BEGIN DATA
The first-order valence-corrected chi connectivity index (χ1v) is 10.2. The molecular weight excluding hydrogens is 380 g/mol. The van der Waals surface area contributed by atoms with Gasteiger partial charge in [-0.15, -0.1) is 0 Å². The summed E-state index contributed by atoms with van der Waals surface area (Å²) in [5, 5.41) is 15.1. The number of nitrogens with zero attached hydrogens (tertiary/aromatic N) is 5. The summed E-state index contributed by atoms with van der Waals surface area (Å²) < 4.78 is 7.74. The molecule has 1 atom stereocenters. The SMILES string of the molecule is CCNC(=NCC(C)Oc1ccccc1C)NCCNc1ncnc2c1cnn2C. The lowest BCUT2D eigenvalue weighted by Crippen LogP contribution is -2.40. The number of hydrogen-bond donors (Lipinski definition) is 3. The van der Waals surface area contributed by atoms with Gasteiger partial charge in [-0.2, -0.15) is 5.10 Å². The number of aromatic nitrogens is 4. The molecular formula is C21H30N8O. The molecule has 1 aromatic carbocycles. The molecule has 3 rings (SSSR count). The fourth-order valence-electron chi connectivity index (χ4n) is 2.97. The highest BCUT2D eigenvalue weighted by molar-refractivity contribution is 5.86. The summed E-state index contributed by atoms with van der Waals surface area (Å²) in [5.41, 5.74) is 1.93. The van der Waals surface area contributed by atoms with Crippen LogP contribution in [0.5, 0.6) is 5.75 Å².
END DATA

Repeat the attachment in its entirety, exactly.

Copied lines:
The first-order valence-corrected chi connectivity index (χ1v) is 10.2. The molecular weight excluding hydrogens is 380 g/mol. The van der Waals surface area contributed by atoms with Gasteiger partial charge in [-0.15, -0.1) is 0 Å². The summed E-state index contributed by atoms with van der Waals surface area (Å²) in [5, 5.41) is 15.1. The number of nitrogens with zero attached hydrogens (tertiary/aromatic N) is 5. The summed E-state index contributed by atoms with van der Waals surface area (Å²) < 4.78 is 7.74. The molecule has 1 atom stereocenters. The SMILES string of the molecule is CCNC(=NCC(C)Oc1ccccc1C)NCCNc1ncnc2c1cnn2C. The lowest BCUT2D eigenvalue weighted by Crippen LogP contribution is -2.40. The number of hydrogen-bond donors (Lipinski definition) is 3. The van der Waals surface area contributed by atoms with Gasteiger partial charge in [-0.2, -0.15) is 5.10 Å². The number of aromatic nitrogens is 4. The molecular formula is C21H30N8O. The molecule has 1 aromatic carbocycles. The molecule has 3 rings (SSSR count). The fourth-order valence-electron chi connectivity index (χ4n) is 2.97. The highest BCUT2D eigenvalue weighted by molar-refractivity contribution is 5.86. The summed E-state index contributed by atoms with van der Waals surface area (Å²) in [5.41, 5.74) is 1.93. The van der Waals surface area contributed by atoms with Crippen LogP contribution in [0.5, 0.6) is 5.75 Å².